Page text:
CO of Lost Norwegian Frigate Faults Tanker for Collision
The officer of the watch on the ill-fated frigate KNM Helge Ingstad's final voyage has been charged with negligence in connection with the ship's loss, and the trial is bringing out spirited differences of opinion on seamanship and command responsibility. The vessel's commanding officer contends that the tanker that Helge Ingstad struck was at fault because it was navigating outbound on the near side of the fjord; the pilot of the tanker insists that the route was standard practice, and a prudent choice.
The frigate Helge Ingstad collided head-on with Sola TS off the Sture oil terminal in Norway's Hjeltefjord on November 8, 2018. Despite attempts to keep her afloat, she gradually sank on a rocky, sloping seabed near the terminal. All crew safely escaped, and no major injuries were reported. She was finally refloated, but the damage from saltwater immersion was so extensive that the Norwegian Navy decided to scrap her.
As the Ingstad approached the Sture oil terminal that night, headed inbound on the Hjeltefjorden, Sola TS was just leaving. The tanker unmoored from the pier and maneuvered to head outbound, keeping to the near (port) side of the channel. The tanker had her deck lights on, as was common practice, and the bridge team aboard the Ingstad thought that the Aframax was part of the oil terminal. Ingstad continued to make way on an intercept course with this "land" target at 17 knots. No marine pilot was aboard to advise the frigate's bridge team, and the ship was running with AIS turned off.
Aboard the Sola TS, the pilot - a 15-year veteran of the trade - spotted Helge Ingstad's lights when the frigate was still four nautical miles out. "I understood that it would become a close situation if it continued like this," he told the court.
Since Ingstad was not broadcasting AIS, the pilot did not know the oncoming vessel's name. He attempted to make contact with the unknown ship three times, without success - even after using a signal lamp - so he asked the VTS service to help identify the target.
After several calls, the VTS operator identified the target as the Helge Ingstad, and the pilot finally got a response - but not timely action. Helge Ingstad's bridge team acknowledged the pilot's final warning to turn, but they maintained course and speed until it was too late. The frigate and the tanker collided; Helge Ingstad was badly damaged, and as attention turned to saving lives and equipment, it would be hours before the warship's crew learned that the object that they had struck had been a ship.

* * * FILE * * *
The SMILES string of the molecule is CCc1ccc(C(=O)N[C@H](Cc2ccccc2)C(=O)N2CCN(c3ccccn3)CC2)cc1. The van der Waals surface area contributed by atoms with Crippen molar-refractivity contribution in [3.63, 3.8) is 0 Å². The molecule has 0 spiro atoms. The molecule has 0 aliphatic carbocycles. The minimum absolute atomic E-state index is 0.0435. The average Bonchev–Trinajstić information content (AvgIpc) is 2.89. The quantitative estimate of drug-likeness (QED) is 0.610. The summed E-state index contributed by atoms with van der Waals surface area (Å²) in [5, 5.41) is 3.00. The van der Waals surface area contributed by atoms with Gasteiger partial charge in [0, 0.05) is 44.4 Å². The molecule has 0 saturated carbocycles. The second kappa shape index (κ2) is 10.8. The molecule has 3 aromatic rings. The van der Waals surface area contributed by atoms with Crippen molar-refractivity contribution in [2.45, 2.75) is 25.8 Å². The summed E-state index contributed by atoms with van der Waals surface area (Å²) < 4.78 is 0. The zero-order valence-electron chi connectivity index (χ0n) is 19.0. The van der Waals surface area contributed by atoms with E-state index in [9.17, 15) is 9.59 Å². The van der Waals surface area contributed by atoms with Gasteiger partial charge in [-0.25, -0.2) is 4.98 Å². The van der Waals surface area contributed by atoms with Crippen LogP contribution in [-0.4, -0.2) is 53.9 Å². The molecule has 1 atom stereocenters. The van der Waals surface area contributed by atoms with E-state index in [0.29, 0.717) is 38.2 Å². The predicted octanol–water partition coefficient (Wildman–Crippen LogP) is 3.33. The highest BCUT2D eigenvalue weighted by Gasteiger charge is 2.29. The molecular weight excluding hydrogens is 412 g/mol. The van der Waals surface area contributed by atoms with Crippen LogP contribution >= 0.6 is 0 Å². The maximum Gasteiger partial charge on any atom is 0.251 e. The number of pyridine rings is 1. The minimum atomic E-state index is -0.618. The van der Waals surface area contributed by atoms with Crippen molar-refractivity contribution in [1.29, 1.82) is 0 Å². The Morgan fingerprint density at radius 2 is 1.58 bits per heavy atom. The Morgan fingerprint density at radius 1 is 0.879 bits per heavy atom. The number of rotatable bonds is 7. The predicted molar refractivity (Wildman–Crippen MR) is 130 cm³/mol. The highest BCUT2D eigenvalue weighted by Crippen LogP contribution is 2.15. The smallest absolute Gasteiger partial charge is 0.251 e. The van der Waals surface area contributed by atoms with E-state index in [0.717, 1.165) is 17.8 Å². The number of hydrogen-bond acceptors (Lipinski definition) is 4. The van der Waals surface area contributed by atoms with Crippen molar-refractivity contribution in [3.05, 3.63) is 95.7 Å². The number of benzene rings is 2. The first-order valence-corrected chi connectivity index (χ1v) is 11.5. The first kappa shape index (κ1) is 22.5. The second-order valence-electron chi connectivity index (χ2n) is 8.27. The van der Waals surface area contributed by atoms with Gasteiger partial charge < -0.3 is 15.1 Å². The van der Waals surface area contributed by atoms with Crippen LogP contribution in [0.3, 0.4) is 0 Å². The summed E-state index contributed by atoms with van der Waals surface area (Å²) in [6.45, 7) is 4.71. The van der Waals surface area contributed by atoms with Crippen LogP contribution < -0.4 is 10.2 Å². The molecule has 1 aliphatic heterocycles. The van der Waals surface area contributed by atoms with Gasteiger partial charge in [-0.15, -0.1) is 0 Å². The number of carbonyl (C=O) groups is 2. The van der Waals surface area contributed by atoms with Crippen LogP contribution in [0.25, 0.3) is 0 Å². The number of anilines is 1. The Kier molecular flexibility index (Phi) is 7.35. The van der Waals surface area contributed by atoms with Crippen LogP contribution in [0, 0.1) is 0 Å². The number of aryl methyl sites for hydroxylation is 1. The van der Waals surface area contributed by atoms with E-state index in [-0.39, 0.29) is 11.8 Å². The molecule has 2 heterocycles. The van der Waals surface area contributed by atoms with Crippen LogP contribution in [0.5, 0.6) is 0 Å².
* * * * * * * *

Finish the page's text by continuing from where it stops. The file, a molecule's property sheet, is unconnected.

Norwegian warship ''Helge Ingstad'' navigating by sight with ALS turned off, crashing into oil tanker, leading to catastrophic failure. Video from 2018, court proceedings ongoing. ???? pic.twitter.com/K9m5O9NuMd— Public Outsider (@publicoutsider) January 31, 2023
The commanding officer of the Helge Ingstad took the stand last week to defend his watch officer and take responsibility for the outcome, since the lost vessel had been under his ultimate command. He also critiqued the navigation of the Sola TS.
"If it is true that it is normal for tankers to go on the port [west] side of the [fjord] out of there, I think it is hair-raising. It is not on the [chart]. There is nothing to indicate that," said CO Kommandørkaptein Preben Ottesen. "When it's not on the [chart] and they still don't inform everyone about it, I think it's very reprehensible."
In court, the Sola TS' pilot asserted that it was expected for tankers to head outbound along the west side of the fjord, since this was the shortest route to open water. "Those who say otherwise have no idea," he said.
He added that "should not be possible" for the Ingstad's bridge crew to have mistaken the tanker for something else, even if Sola TS had her deck lights on. "I have seen hundreds of oil tankers with deck lighting. I have never heard of ships being in doubt that it is a ship. This is the first time I have heard of this," he said.
The Helge Ingstad bridge team also contended that they never saw the tanker's navigation lights or the signal lamp. Asked why this might be, the pilot simply responded that "there was a lot they didn't see on that bridge there."